Referring to the drawings for a clearer understanding of the present invention, it should be noted in FIGS. 1 and 2 that the present invention contemplates the use of an joined at adjacent ends by a clevis and pin 13 for pivotal movement about a vertical axis. The box frames 12 only pivot fifteen degrees from the longitudinal axis of the frame 11 and are prevented from further deflection by stops 14 mounted thereon. Each box frame 12 is cross-sectionally rectangular having a hollow interior in which wires, conduits, and other control apparatus (not shown) are isolated from the environment, inadvertent damage by workers or vandalism. The frame 11 also includes a pair of sliders 16, each slidably mounted longitudinally within one of the elongated box frames 12 for extension and retraction relative to an outer end thereof. Mounted on the extendible end of each slider 16 and also subjacent the box frames 12 at selective points are a plurality of adjustable clamp assemblies 17 which serve as a means for securing and supporting a section of track beneath the box frames 12 and/or the sliders 16. Each clamp assembly 17 includes a central casing 18 mounted to either the box frames 12 or extenders 16 and laterally extending in both directions therefrom. Each casing 18 has a pair of clamp beams -9 slidably mounted therein for opposing lateral extension and retraction therefrom. Each clamp assembly 17 also includes a pair of rail clamps 21, each mounted to and suspended beneath the distendable end of one of the clamp beams 19. The rail clamps 21 selectively engage and support a section of track subjacent the frame 11 being laterally adjustable by the distention and retraction of the clamp beams 19 to accommodate a variety of track gauges and orientations.
A plurality of extendible support members 22 are pivotally mounted to the box frames 12. As shown in FIG. 3, each support member 22 includes an arm 23 pivotally mounted to the box frame 12 for horizontal movement about a vertical axis. Means for mechanically pivoting said arm 23 includes a fluid operated piston and rod assembly 25 mounted to said box frame 12 and said arm 23. Each arm 23 has a free end 24 to which means for supporting the arm 23 and consequently the frame 11 is mounted. The supporting means includes a fluid operated downwardly extendible telescopic shaft 26 having an upper end 27 mounted to the free end 24 of the arm 23 and a lower end 28.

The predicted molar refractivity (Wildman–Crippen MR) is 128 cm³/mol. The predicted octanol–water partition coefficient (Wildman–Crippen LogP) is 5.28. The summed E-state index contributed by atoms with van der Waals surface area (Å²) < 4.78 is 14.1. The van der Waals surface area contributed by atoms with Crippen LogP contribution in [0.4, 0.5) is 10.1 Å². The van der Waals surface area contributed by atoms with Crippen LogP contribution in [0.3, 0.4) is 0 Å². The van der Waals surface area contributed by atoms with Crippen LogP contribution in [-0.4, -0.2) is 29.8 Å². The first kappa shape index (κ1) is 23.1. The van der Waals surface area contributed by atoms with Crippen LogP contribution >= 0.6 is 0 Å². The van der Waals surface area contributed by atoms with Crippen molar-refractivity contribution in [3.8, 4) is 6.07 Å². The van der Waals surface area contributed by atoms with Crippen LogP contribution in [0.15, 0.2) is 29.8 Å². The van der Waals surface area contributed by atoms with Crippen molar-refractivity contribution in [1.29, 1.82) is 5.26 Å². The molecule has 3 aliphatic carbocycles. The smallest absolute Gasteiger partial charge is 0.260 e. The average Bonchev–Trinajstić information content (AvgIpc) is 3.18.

Mounted to the lower end 28 of each telescopic shaft 26 is a means for propelling the frame 11. The propelling means includes a tracked conveyor 29 rotatively mounted to each shaft 26 for movement around a vertical axis. Each tracked conveyor 29 is propelled by a drive means which includes a motor 30 mounted within each tracked conveyor. Mounted to the tracked conveyor 29 and the lower end 28 of the shaft 26 is a means for mechanically rotating the tracked conveyor 29 about a vertical axis. The pivoting means includes a ring gear 31 affixed to the tracked conveyor 29 and rotatively mounted to the lower end 28 of the telescopic shaft and a steering motor 32 mounted to the lower end 28 of the shaft 26 and operatively connected to the ring gear 31 by means of a pinion gear 35 to selectively rotate the ring gear 31 about a vertical axis.
As shown in FIGS. 1, 2 and 4, an operator's booth 33 is mounted to one of the box frames 12 proximate the clevis 13 from which an operator can remotely control the aforementioned functions of the present embodiment of my invention. An engine 34 for powering the fluid operated and electrical functions of the present invention, a fuel storage tank 36 and a hydraulic fluid storage tank 37 are also mounted to the box frames 12.
As shown in FIG. 4, my invention can be loaded on a pair of common flat cars 38 for rapid transport to a work site. When traveling in this manner, the arms 23 are pivoted inward and the telescopic shafts are retracted. The box frames 12 pivot about the clevis 13 as the flat cars 38 are in motion allowing the cars 38 to negotiate turns without subjecting the frame 11 or the cars 38 to unnecessary stress.